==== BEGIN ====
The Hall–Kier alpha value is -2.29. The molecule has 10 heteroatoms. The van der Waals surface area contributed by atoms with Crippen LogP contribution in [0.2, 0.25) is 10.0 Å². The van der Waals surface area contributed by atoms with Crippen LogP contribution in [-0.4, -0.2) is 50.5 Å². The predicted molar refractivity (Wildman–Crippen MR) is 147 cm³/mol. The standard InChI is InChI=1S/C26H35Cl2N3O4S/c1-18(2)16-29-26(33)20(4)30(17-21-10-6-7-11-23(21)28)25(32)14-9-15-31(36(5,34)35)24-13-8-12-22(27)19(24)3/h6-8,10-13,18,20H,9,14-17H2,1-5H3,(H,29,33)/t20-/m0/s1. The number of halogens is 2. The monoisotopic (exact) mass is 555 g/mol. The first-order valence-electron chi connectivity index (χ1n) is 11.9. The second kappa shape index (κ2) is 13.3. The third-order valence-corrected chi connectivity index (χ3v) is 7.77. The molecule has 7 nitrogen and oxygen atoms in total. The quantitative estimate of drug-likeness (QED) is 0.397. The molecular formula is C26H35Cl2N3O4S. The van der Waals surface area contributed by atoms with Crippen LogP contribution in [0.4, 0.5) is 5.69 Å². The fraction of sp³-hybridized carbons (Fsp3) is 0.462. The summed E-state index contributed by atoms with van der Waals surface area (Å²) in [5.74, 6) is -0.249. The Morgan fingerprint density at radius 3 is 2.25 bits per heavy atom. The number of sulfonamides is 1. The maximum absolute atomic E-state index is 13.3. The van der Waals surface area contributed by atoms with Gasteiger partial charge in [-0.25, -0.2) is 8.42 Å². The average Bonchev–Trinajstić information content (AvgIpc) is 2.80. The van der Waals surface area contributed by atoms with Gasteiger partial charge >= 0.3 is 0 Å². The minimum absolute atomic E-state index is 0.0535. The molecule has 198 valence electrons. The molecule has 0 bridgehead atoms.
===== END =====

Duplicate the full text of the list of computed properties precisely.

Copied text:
The Hall–Kier alpha value is -2.29. The molecule has 10 heteroatoms. The van der Waals surface area contributed by atoms with Crippen LogP contribution in [0.2, 0.25) is 10.0 Å². The van der Waals surface area contributed by atoms with Crippen LogP contribution in [-0.4, -0.2) is 50.5 Å². The predicted molar refractivity (Wildman–Crippen MR) is 147 cm³/mol. The standard InChI is InChI=1S/C26H35Cl2N3O4S/c1-18(2)16-29-26(33)20(4)30(17-21-10-6-7-11-23(21)28)25(32)14-9-15-31(36(5,34)35)24-13-8-12-22(27)19(24)3/h6-8,10-13,18,20H,9,14-17H2,1-5H3,(H,29,33)/t20-/m0/s1. The number of halogens is 2. The monoisotopic (exact) mass is 555 g/mol. The first-order valence-electron chi connectivity index (χ1n) is 11.9. The second kappa shape index (κ2) is 13.3. The third-order valence-corrected chi connectivity index (χ3v) is 7.77. The molecule has 7 nitrogen and oxygen atoms in total. The quantitative estimate of drug-likeness (QED) is 0.397. The molecular formula is C26H35Cl2N3O4S. The van der Waals surface area contributed by atoms with Crippen LogP contribution in [0.4, 0.5) is 5.69 Å². The fraction of sp³-hybridized carbons (Fsp3) is 0.462. The summed E-state index contributed by atoms with van der Waals surface area (Å²) in [5.74, 6) is -0.249. The Morgan fingerprint density at radius 3 is 2.25 bits per heavy atom. The number of sulfonamides is 1. The maximum absolute atomic E-state index is 13.3. The van der Waals surface area contributed by atoms with Gasteiger partial charge in [-0.25, -0.2) is 8.42 Å². The average Bonchev–Trinajstić information content (AvgIpc) is 2.80. The van der Waals surface area contributed by atoms with Gasteiger partial charge >= 0.3 is 0 Å². The minimum absolute atomic E-state index is 0.0535. The molecule has 198 valence electrons. The molecule has 0 bridgehead atoms.